When Sally Ride broke through the Earth’s atmosphere in 1983 aboard the space shuttle Challenger, becoming the first American woman in space, she simultaneously broke down another barrier as well.
Ride was a symbol to millions of American girls who dreamed of becoming physicists, astronomers and mathematicians but were constantly held back by issues of gender stronger than any gravitational pull.
The NASA astronaut, who died on July 23 after a 17-month battle with pancreatic cancer, reached out to girls across the country with her educational organization Sally Ride Science, founded in 2001 on the idea of stimulating interest in science and mathematics for young boys and girls.
Tracy Becker was one of those girls. Although Ride made her first flight before Becker was born, that didn’t stop her from immediately looking up to Ride as a role model when she first became interested in astronomy at 8 years old. Becker now works at the Arecibo Observatory in Puerto Rico as a UCF graduate student studying planetary science. She identifies Ride as her primary inspiration to pursue her interests and passion just as the astronaut herself did.
“I admired her for her bravery and intelligence, and I wanted to be just like her,” Becker said in an email. “While I may have wanted to do the same things as other astronauts, like walk on the moon as Neil Armstrong had, Sally Ride was the first astronaut I could say I wanted to be like. I wanted to be a female scientist exploring the universe, just like Dr. Ride.”
Saddened by the news of Ride’s death, Becker instantly thought of those whose Ride’s legacy had touched, namely a group of fourth-grade girls who had the chance to meet with Ride at their school. Becker worked with the girls closely before and after Ride’s visit, emphasizing that after they listened to Ride speak about pursuing goals and studying math and science, they were more eager to work in those fields of study than ever before.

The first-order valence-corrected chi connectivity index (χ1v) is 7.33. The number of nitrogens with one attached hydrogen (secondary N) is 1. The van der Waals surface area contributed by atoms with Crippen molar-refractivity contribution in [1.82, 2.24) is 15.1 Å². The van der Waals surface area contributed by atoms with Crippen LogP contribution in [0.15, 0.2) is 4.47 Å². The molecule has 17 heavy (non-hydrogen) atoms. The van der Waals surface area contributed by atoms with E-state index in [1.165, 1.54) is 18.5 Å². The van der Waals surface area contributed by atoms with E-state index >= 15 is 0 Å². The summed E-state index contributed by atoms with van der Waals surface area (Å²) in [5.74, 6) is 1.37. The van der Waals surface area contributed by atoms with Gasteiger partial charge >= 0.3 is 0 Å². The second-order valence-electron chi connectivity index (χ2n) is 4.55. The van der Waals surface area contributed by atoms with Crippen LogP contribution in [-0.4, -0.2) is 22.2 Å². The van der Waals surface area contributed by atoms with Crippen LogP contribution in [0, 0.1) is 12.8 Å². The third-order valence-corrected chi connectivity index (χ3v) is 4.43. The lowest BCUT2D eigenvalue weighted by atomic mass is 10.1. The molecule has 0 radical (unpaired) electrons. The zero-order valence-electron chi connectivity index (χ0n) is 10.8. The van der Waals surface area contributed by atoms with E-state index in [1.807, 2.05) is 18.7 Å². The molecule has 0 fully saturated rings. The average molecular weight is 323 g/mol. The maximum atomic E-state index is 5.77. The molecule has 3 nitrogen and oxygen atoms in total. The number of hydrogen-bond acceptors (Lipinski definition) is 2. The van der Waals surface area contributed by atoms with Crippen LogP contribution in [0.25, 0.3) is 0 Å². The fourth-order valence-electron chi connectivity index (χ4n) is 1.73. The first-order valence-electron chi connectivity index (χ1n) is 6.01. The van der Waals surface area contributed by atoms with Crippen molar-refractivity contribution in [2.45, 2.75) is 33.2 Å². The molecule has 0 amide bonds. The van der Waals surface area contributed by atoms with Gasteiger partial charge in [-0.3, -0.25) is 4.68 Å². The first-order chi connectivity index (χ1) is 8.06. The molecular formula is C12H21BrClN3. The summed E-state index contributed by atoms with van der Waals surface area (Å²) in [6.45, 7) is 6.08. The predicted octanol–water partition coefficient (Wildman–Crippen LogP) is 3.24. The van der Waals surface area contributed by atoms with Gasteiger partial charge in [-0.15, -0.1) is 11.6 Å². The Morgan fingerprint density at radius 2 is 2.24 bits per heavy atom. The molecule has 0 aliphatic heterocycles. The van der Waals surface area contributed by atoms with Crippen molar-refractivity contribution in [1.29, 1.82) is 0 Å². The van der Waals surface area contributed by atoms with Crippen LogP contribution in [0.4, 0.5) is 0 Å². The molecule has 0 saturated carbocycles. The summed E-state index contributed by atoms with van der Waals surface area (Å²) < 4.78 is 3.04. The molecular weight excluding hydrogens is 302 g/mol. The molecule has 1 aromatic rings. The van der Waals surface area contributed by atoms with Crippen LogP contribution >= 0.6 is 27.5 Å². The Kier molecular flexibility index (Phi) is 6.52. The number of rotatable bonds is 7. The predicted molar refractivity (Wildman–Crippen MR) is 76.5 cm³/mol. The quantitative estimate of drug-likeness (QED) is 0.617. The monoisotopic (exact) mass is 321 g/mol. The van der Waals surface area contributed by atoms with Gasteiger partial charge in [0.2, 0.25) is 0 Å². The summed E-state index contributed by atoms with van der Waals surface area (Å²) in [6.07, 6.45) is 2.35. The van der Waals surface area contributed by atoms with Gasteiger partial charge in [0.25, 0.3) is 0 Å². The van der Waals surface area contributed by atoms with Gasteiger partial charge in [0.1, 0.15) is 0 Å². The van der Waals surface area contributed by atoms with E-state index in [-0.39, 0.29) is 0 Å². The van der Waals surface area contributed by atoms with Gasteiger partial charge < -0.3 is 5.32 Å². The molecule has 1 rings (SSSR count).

“Without a U.S. human space exploration program, personal visits and inspiring tales from former astronauts remain the next best way to inspire our youth to work and study hard, especially in math and science, in order to achieve some truly remarkable dreams,” Becker said.
Ride served as a mission specialist on her first mission, STS-7, and made another mission aboard Challenger in 1984. Before she could embark on a third, Challenger exploded in a tragic accident in 1987, killing all seven crew members, and she left NASA one year later. She served on the investigative boards for the Challenger explosion as well as for the loss of Columbia and its crew in 2003.
Elena Flitsiyan, the undergraduate program director for UCF’s Department of Physics, said that Ride will be remembered more for the passion and curiosity she instilled in children, noting that she published five popular science books specifically written for younger ages.
“As a scientist, she put a lot of effort toward improving science education in the United States, toward developing programs that would attract young people and especially women to fields such as physics, technology and math,” Flitsiyan said.
Kaitlyn McDonald, a junior forensic science major, credits Ride’s achievements with making her feel more comfortable in a laboratory setting, which had been mostly dominated by males.
“At my old middle school, most of the guys in the lab were guys, and all the science teachers were too,” McDonald said. “Reading about what Ride had done, the more I learned about her, the more the tension I felt in a lab just melted away. That’s the kind of legacy she leaves for me.”
Becker agrees that Ride’s determination and intelligence paved the way for women everywhere to become involved and be taken seriously in scientific fields, but she still thinks that Ride will always be remembered for that first spaceflight.
“I think the most important thing young women can learn from her is the very thing she spoke about in her outreach programs across the nation; girls and women should never avoid science and mathematics because it may make them different from their peers,” Becker said. “They should embrace whatever it is that interests them, and with that passion, they may be able to achieve some incredible dreams.”